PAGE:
"Nor do I intend to join those who are on a witch hunt against the World Cup 2022 venue. And do consider this as my final comment on this matter."
A spokesman for Qatar's 2022 World Cup organising committee said: "The 2022 bid committee strictly adhered to Fifa's bidding regulations in compliance with their code of ethics.
"The supreme committee for delivery and legacy and the individuals involved in the 2022 bid committee are unaware of any allegations surrounding business dealings between private individuals."
Mr Bin Hammam declined to comment.



The shadow is a moral problem that challenges the whole ego-personality, for no one can become conscious of the shadow without considerable moral effort. To become conscious of it involves recognizing the dark aspects of the personality as present and real. This act is the essential condition for any kind of self-knowledge.
Carl Jung - Aion (1951). CW 9, Part II: P.14
Reply
#3
Quote:Sepp Blatter, the Fifa president, is said to have played no role in the plan to stop the investigation

:Point::Point:

Quote:Fifa investigation into corruption came 'within hours' of being sabotaged, according to reform-minded members

World governing body faces further embarrassment after internal plot to sabotage investigation into corruption is revealed

[Image: Sepp_Blatter_2862335b.jpg]
Sepp Blatter, the Fifa president, is said to have played no role in the plan to stop the investigation Photo: REUTERS


[Image: rumsby60_2479493j.jpg]
By Ben Rumsby

2:06PM GMT 25 Mar 2014

The investigation into allegations of corruption over the awarding of the 2018 and 2022 World Cups came within hours of being sabotaged from within Fifa, it has emerged.

In the week The Telegraph revealed the first concrete evidence of payments made between two of the governing body's vice-presidents following the 2010 vote, a number of senior power-brokers openly discussed overthrowing its chief investigator and scrapping its independent ethics committee.

The plot was foiled last week before it could be debated by Fifa's executive committee, some members of which would have considered resigning had the investigation, led by New York lawyer Michael Garcia, been stopped in its tracks.

Those reform-minded members confirmed they had been approached in the corridors between sessions of a two-day meeting in Zurich on Thursday and Friday.

That meeting coincided with a visit by Garcia, the head of the investigatory chamber of Fifa's ethics committee, to interview all 13 surviving members of the executive committee from December 2010 about the vote and also allegations of corruption during Fifa's 2011 presidential elections.

They included president Sepp Blatter, who was said to have played no role in the plan to stop what he has widely acclaimed as Fifa's new "transparent" reform process.
Uefa president Michel Platini, who was also spoken to by Garcia, is thought to have been made aware of the attempted coup indirectly.
The Frenchman, who has openly admitted voting for Qatar to host the 2022 World Cup, told The Telegraph on Tuesday: "I condemn any possible attempt to derail the investigation. I want it to go to the very end."
Fifa's British vice-president Jim Boyce, who joined the governing body after the 2010 vote, said he would have considered his position had the Garcia investigation been thwarted.
He said: "There was a bit of informal chat about the possibility that some people wanted to see Garcia removed from the inquiry and that it might be raised at the ExCo meeting but it wasn't.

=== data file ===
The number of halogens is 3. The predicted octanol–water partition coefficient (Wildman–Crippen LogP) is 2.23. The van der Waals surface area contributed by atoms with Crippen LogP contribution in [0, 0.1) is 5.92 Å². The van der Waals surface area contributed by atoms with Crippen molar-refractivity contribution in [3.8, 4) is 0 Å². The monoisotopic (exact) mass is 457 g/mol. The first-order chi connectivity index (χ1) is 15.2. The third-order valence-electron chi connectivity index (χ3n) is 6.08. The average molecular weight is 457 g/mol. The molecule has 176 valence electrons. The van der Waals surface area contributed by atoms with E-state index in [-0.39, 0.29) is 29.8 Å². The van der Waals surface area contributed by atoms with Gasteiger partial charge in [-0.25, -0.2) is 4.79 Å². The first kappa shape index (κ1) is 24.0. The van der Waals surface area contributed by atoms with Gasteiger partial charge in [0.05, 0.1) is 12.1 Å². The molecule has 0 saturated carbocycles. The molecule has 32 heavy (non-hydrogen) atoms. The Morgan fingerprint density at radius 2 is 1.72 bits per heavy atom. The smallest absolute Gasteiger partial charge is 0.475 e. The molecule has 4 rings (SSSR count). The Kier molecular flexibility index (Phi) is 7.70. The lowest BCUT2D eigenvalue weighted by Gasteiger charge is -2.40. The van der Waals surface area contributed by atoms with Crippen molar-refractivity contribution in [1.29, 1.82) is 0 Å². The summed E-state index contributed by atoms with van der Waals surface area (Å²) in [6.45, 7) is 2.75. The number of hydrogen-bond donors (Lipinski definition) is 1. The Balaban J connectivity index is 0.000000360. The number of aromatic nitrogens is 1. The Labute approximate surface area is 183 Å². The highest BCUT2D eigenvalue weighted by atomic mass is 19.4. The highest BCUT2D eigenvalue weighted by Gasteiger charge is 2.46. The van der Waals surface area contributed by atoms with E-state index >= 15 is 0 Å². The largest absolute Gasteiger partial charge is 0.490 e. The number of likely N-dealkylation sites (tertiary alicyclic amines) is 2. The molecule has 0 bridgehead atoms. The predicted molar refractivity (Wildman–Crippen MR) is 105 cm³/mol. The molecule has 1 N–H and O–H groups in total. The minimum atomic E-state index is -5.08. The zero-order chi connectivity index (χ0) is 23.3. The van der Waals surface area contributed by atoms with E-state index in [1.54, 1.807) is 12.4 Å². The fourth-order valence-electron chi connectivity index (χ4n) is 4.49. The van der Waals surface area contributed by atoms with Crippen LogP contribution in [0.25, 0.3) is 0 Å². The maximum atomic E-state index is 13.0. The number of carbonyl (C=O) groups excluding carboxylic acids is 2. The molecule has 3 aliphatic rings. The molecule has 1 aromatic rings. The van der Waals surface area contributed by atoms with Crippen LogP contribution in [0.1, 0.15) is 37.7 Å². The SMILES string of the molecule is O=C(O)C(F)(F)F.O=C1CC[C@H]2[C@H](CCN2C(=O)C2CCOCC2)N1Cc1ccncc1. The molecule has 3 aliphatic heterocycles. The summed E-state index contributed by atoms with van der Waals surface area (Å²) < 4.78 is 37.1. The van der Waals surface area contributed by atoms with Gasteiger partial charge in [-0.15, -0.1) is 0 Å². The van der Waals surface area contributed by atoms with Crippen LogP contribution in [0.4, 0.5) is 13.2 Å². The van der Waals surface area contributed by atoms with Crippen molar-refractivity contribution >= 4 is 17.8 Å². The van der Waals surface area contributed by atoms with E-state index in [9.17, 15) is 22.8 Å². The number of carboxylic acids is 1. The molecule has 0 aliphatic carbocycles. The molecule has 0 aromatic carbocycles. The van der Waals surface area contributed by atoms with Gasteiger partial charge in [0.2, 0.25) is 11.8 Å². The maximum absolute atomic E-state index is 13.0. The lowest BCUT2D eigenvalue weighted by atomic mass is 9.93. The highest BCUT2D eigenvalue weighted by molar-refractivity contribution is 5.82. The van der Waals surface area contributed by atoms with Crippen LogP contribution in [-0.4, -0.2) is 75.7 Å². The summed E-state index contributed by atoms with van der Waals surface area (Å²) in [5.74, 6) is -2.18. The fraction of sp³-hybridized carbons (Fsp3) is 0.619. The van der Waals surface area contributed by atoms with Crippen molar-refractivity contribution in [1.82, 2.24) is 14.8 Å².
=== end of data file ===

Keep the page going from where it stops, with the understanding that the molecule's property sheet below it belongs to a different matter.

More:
"As someone who has been brought up with honesty and integrity and it was a great honour for me to be asked to be a vice-president if this had been proposed at the ExCo meeting or I thought for one moment Garcia would be removed in any fashion from carrying out his full investigation, I and others would be aghast and would have had to consider our positions because things at Fifa have been improving greatly."
Fellow executive committee member Prince Ali Bin Al Hussein added: "I am very happy that Michael Garcia will continue in his work. There were some questions raised about the necessity of having an Independent Ethics Committee but, to be honest, I think that idea was stopped.
"There were certain people like myself who could not accept that this could happen.
"He was supported by our Congress and given a mandate and I am very happy he will continue with his work."
Another senior Fifa source told The Telegraph that stopping the Garcia investigation would have been "the biggest own-goal Fifa have ever done".
Fifa did not respond to requests for a statement, while a spokesperson for Garcia issued a "no comment" reply to a request to establish if he was aware of the plans to end his role.
He was appointed in June 2012 as part of a reform process instigated a year earlier in the wake of a host of corruption scandals to engulf Fifa.
The former attorney for the Southern District of New York was empowered by Congress to "leave no stone unturned" in his quest to discover if there had been any wrongdoing regarding the voting procedures in the World Cup bidding process.
The Telegraph last week revealed the existence of documents indicatingmoney had changed hands between disgraced former Fifa vice-presidents Jack Warner and Mohammed Bin Hammam shortly after that vote.
Garcia is understood to be interested in acquiring the same evidence.
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The shadow is a moral problem that challenges the whole ego-personality, for no one can become conscious of the shadow without considerable moral effort. To become conscious of it involves recognizing the dark aspects of the personality as present and real. This act is the essential condition for any kind of self-knowledge.
Carl Jung - Aion (1951). CW 9, Part II: P.14
Reply